Part of this post is mere political handicapping, but part of it is also intense prescription. A poorly prosecuted Iraq war is not the foreign policy zenith, and neither is thoughtless intervention. On that, nearly all Americans agree. But the worldview that denies we are under attack by a radical group of Islamofascist madmen (not a small group, but a massive one) is the worldview that has no traction whatsoever in the lexicon of reasonable grown-ups. The present administration’s efforts to parse words have repulsed the American people who have eyes, have ears, and frankly, don’t buy what they have been sold. From the recent shootings in France to the frequent flow of ISIS beheadings, the idea that Al Qaida has been neutralized, or that the enemy is on equal moral ground to the Americans, has been debunked (and more so, serves as a source of ire to most reasonable people). The political legs on Bush administration inadequacies and exhaustion with foreign “interventions” have run their course. What we face now is rather vanilla.

And it is now that I put aside the politics and polling and mood discussion, and just focus on the vanilla reality we face. American people ought not have any tolerance for refusing to name and claim the enemy we face. They ought not live in denial about the vigilance necessary to exterminate this threat. And they ought not deny the sustainability and longevity of the ISIS threat (and other bacterial spawns of ISIS) if it is not exterminated. The capability necessary to launch a significant attack on American soil is not a hard one to come by. We have been protected by a handful of factors so far which are by no means surefire or foolproof. The great and legitimate task of federal government is to protect citizens from psychopathic movements like ISIS, et cetera. There should be no fluctuation in this objective.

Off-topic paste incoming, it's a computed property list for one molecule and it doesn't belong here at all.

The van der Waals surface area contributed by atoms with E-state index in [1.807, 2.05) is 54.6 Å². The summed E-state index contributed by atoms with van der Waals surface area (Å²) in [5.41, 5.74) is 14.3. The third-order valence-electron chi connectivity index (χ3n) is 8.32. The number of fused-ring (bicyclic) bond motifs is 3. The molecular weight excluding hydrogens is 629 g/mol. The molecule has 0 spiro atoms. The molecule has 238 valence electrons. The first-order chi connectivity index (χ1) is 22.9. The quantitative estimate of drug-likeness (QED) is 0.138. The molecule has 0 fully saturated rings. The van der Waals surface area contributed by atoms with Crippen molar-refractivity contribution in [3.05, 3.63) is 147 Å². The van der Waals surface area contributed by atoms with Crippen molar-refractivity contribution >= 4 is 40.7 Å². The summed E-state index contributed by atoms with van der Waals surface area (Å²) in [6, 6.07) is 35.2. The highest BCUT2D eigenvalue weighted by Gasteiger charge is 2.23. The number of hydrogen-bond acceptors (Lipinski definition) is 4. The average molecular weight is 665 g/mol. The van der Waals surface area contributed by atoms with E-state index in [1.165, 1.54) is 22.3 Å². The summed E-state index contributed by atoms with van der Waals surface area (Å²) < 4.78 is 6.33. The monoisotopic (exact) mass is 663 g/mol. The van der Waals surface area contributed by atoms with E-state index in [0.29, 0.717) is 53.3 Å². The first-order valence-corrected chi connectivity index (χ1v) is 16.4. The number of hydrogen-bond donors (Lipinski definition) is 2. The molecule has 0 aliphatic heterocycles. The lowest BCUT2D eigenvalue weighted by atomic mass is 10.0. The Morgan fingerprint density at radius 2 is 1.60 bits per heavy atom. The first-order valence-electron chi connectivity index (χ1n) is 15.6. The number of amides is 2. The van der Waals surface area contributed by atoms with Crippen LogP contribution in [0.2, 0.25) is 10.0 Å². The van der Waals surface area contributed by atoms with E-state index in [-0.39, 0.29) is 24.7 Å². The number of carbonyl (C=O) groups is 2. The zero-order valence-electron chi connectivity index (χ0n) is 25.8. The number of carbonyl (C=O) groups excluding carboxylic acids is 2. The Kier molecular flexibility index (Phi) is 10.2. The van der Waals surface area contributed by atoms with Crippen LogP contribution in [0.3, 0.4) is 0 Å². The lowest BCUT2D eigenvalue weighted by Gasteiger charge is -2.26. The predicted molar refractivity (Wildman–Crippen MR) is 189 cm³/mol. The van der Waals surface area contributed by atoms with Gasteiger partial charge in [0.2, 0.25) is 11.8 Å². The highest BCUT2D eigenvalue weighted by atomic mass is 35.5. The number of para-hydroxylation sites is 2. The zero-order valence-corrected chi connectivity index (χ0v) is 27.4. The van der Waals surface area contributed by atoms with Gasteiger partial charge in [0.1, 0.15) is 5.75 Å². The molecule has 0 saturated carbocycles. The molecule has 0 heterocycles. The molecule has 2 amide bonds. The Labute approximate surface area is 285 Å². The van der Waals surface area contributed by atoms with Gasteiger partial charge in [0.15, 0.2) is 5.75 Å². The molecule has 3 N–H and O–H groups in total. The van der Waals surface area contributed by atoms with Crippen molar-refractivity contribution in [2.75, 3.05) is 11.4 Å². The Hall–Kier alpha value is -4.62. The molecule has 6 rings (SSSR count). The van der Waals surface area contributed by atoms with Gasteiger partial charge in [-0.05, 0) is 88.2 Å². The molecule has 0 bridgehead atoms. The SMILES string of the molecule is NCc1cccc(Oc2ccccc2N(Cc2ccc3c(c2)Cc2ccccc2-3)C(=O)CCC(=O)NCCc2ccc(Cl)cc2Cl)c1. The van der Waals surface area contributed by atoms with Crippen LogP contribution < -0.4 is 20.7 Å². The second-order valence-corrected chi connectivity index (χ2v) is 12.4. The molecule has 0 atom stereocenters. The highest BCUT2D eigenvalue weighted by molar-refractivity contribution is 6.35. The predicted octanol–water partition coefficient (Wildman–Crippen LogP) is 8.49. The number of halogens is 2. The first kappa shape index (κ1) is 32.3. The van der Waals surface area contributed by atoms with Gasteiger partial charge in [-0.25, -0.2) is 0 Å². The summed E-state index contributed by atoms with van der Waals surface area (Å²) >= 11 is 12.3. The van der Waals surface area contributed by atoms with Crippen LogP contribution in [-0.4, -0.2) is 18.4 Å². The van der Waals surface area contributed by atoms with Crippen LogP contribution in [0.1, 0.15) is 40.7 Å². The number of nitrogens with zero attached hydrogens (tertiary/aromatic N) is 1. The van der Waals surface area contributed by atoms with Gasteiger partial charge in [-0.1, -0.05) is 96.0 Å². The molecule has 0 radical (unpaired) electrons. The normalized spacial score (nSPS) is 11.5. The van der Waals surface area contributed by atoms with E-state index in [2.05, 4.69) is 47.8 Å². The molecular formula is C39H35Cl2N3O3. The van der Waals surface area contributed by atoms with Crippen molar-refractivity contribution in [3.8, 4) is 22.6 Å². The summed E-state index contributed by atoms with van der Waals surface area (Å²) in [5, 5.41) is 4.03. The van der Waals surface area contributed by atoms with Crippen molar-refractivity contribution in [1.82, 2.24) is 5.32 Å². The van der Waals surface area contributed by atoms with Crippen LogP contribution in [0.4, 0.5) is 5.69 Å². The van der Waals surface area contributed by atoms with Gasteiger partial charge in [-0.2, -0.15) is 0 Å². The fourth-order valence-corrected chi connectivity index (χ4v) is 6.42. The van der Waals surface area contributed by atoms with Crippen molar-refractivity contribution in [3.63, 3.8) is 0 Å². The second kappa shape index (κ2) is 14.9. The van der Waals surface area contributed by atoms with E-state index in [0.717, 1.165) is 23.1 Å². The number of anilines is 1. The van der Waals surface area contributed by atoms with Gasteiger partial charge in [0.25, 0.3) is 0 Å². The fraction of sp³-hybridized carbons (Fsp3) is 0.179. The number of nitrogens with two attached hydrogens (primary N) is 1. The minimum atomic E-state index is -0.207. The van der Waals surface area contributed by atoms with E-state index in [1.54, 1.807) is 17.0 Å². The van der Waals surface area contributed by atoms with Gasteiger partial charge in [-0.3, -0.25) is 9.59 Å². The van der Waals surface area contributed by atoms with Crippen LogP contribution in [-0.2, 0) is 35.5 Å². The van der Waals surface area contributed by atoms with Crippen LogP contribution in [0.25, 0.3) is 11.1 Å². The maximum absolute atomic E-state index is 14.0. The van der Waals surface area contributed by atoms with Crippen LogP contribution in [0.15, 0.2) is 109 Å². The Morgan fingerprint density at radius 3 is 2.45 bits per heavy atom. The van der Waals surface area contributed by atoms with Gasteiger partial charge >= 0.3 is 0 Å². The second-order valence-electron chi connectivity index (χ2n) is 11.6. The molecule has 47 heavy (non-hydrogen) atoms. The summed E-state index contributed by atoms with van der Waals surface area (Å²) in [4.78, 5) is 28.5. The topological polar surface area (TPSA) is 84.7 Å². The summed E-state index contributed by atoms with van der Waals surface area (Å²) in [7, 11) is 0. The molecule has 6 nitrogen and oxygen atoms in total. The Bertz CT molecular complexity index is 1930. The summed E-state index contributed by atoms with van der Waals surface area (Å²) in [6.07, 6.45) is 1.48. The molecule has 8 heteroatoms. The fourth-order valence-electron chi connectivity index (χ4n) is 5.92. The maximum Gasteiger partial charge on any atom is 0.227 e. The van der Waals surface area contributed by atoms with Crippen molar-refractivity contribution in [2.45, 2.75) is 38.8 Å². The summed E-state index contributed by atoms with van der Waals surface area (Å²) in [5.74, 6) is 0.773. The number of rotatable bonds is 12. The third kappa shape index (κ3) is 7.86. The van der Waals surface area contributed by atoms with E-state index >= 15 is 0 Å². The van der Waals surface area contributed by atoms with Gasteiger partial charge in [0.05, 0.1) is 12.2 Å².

And this brings me to 2016. A hawkish and childish foreign policy looking to get in a gun fight with anyone who looks at us funny is not going to resonate with the American people, but the utter incompetence of a Secretary of State who proclaimed Putin in a reset mode, Assad of Syria a good guy, and fumbled so badly in Libya, Iraq, and Iran is not the 3am phone call TV commercial stuff you dream about. The Ron Paul wing of the right will have to keep their foreign policy wingnutness hidden, as it is now a liability, not an asset. The need is for a sensible, mature, proficient candidate to speak to the threat we face with moral clarity, and understand the 21st century realities of how the threat is growing (which is to say, understands the homegrown domestic threat of radicalization taking place with select American-born sociopaths). There will always be a Michael Moore extreme on the left and a Ron Paul extreme on the right (if that is where you want to locate it), but the vast majority of Americans will enter 2016 fully aware that the Obama administration is delusional or deceptive if they claim the war is over. We are in a war that we did not start. The winning candidate in 2016 needs to be someone prepared to take the necessary steps to end it.